An international system of units, called SI units, was adopted at the 11th General Conference on Weights and Measures (CGPM) in 1960. SI is an abbreviation of the French name - Le Systeme Internationale de Unite’s.
Measurements are concerned with quantities like length, mass, time, density, etc. Any quantity which can be measured is called a physical quantity. The SI system of units is based on seven base units corresponding to seven base physical quantities. These are the physical quantities, in terms of which other physical quantities can be measured.
|#||Physical Quantity||Symbol||SI Unit||SI Unit Symbol|
|6||Amount of Substance||n||mole||mol|
The other measurements for temperature are in degree celsius (°C) and Fahrenheit (F).
When we make measurements of physical quantities, quite often the quantity being measured is too large as compared to the base unit of the physical quantity. For example,
Mass of earth = 5,970,000,000,000,000,000,000,000 kg
Radius of Sun = 6,96,000,000 m
Approximate distance between Mumbai and Delhi = 1,400,000 m
Other possibility is that the physical quantity is too small as compared to the base unit of the physical quantity. For example,
Radius of a hydrogen atom = 0.000,000,000,05 m
Mass of an electron (me) = 0.000,000,000,000,000,000,000,911 kg
When the physical quantity being measured is either too large or too small as compared to the standard unit, then the value of the physical quantity is quite inconvenient to express. The numbers can be simplified by using scientific notation of numbers. In this notation system we represent the numbers as power of ten.
Mass of Earth = 5.97 × 1024 kg
Radius of Sun = 6.96 × 108 m
Approximate distance between Mumbai and Delhi = 1.4 × 106 m
Radius of a hydrogen atom = 5 × 10-11 m
Mass of an electron (me) = 9.11 × 10-31 kg
In scientific notation the numbers become relatively easier, but are still not convenient because they carry exponents. In order to simplify the numbers further, the SI system of units has recommended the use of certain prefixes. These prefixes are used along with the SI units in such a way that the physical quantity being measured can be expressed as a convenient number. The SI prefixes have been defined to cover a wide range of 10-24 to 10+24 of a unit.
In order to use SI prefixes, you have to keep a basic rule in mind. The rule is that the prefix is chosen in such a way that the resulting value of the physical quantity has a value between 0.1 and 1000.
Rules for SI Prefixes
No space is required between the prefix and the symbol of the unit. For example, nanogram is written as ng and not as n g.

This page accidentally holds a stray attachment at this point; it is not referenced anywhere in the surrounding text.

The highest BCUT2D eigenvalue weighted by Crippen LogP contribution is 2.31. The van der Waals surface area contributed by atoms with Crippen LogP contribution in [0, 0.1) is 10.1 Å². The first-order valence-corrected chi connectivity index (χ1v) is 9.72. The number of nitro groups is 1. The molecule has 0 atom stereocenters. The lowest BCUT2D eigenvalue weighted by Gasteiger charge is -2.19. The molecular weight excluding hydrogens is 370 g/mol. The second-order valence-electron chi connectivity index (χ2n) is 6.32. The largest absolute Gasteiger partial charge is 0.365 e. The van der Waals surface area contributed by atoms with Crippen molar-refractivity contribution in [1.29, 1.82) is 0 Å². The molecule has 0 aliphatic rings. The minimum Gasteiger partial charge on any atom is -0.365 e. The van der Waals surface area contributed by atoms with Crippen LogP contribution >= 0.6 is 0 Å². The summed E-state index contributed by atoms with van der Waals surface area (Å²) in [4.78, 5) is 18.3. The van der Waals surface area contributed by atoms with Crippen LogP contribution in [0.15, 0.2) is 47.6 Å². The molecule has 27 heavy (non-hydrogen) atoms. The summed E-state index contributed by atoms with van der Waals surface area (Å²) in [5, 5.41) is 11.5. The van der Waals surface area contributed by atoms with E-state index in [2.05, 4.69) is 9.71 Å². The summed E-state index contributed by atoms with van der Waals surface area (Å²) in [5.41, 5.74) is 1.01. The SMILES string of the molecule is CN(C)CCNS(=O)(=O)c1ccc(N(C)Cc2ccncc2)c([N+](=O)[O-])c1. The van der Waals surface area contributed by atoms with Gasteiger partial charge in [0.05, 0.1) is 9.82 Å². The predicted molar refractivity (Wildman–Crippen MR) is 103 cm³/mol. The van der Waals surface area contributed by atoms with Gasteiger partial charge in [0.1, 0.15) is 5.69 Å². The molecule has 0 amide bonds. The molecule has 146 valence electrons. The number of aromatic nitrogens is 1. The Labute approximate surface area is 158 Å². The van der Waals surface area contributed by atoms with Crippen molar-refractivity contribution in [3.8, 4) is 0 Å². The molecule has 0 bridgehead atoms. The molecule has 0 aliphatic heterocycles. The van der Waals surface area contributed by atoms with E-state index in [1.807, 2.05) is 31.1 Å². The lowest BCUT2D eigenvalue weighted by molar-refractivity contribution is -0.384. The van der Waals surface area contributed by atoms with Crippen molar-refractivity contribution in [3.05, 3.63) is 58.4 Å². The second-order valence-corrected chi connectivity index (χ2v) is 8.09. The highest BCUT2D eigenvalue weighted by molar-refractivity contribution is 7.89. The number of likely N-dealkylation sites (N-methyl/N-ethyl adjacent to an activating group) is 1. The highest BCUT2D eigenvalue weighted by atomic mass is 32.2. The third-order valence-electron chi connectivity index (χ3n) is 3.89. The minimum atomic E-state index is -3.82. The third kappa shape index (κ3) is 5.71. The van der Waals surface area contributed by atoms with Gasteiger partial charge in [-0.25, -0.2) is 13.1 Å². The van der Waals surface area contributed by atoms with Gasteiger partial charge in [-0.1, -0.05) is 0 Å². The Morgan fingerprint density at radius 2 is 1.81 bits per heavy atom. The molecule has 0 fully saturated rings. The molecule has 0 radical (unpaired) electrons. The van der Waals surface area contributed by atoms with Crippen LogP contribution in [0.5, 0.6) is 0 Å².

The prefixes are used only with the units and not alone. For example, 10 μ does not convey anything, it has to be 10 μm, 10 μg.
You can use only one prefix at a time.
SI prefix is not used with the unit °C.
The power to which a prefixed unit is raised applies to the whole unit, including the prefix. For example, 1 km2 = (1000 m)2 = 106 m2.
Rules for Representing SI Units
The SI units are the result of the attempt of scientists to evolve a common international system of units that can be used globally. It is therefore important that the words and the grammar is logical and defined unambiguously i.e. everyone uses the system of units in the same manner. In order to achieve this objective, a number of grammatical rules have been framed.
While writing the value of physical quantity, the number and the unit are separated by a space. For example, 100 mg is correct but not 100mg.
No space is given between number and °C, degree, minute and second of plane angle.
The symbols of the units are not changed while writing them in plural. For example, 10 mg is correct but not 10 mgs.
The symbols of the units are not followed by a full stop except at the end of a sentence. For example, 10 mg. of a compound is incorrect.
In writing the SI unit obtained as a combination of units a space is given between the symbols. Thus, m s represents metre second while ms stands for milli-second. If the units are written without leaving any space, the first letter may be taken as a prefix.
For numbers less than unity zero must be inserted to the left of the decimal point. For example, 0.928 g is correct but not .928 g.
Symbols of units derived from proper names are represented by using capital letters. When written in full, the unit should not be written in plural. For example, 30.5 joule or 30.5 J is correct but 30.5 Joules or 30.5 j is not correct.
When using powers with a unit name the modifier squared or cubed is used after the unit name. For example, second squared, gram cubed. Area and volume are exception in such cases the qualifier for the power comes first. for example, square kilometer or cubic centimetre.
For representing unit symbols with negative exponent, the use of the solidus (/) sign should be avoided. If used, no more than one solidus should be used. For example, the unit for gas constant (JK–1 mol–1) may be represented as J/K mol but not as J/K/mol.